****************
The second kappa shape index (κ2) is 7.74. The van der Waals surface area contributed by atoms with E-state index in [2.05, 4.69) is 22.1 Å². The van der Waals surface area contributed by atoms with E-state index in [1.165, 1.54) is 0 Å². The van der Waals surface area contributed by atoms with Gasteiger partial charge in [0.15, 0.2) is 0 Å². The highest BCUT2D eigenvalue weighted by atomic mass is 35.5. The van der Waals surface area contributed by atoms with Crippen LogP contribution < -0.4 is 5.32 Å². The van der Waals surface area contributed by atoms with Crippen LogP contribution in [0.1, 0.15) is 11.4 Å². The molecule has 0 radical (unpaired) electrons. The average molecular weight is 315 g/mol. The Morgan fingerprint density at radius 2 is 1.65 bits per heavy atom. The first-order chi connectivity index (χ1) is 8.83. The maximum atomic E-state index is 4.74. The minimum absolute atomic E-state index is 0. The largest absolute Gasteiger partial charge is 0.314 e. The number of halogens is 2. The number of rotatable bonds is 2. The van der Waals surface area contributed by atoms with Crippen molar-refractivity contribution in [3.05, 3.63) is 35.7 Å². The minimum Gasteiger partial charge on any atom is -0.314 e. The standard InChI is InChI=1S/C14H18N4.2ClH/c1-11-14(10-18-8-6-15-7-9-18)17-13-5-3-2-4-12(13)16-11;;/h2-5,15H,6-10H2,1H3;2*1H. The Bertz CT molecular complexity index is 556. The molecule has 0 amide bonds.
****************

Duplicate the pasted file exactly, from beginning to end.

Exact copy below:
The second kappa shape index (κ2) is 7.74. The van der Waals surface area contributed by atoms with E-state index in [2.05, 4.69) is 22.1 Å². The van der Waals surface area contributed by atoms with E-state index in [1.165, 1.54) is 0 Å². The van der Waals surface area contributed by atoms with Gasteiger partial charge in [0.15, 0.2) is 0 Å². The highest BCUT2D eigenvalue weighted by atomic mass is 35.5. The van der Waals surface area contributed by atoms with Crippen LogP contribution < -0.4 is 5.32 Å². The van der Waals surface area contributed by atoms with Crippen LogP contribution in [0.1, 0.15) is 11.4 Å². The molecule has 0 radical (unpaired) electrons. The average molecular weight is 315 g/mol. The Morgan fingerprint density at radius 2 is 1.65 bits per heavy atom. The first-order chi connectivity index (χ1) is 8.83. The maximum atomic E-state index is 4.74. The minimum absolute atomic E-state index is 0. The largest absolute Gasteiger partial charge is 0.314 e. The number of halogens is 2. The number of rotatable bonds is 2. The van der Waals surface area contributed by atoms with Crippen molar-refractivity contribution in [3.05, 3.63) is 35.7 Å². The minimum Gasteiger partial charge on any atom is -0.314 e. The standard InChI is InChI=1S/C14H18N4.2ClH/c1-11-14(10-18-8-6-15-7-9-18)17-13-5-3-2-4-12(13)16-11;;/h2-5,15H,6-10H2,1H3;2*1H. The Bertz CT molecular complexity index is 556. The molecule has 0 amide bonds.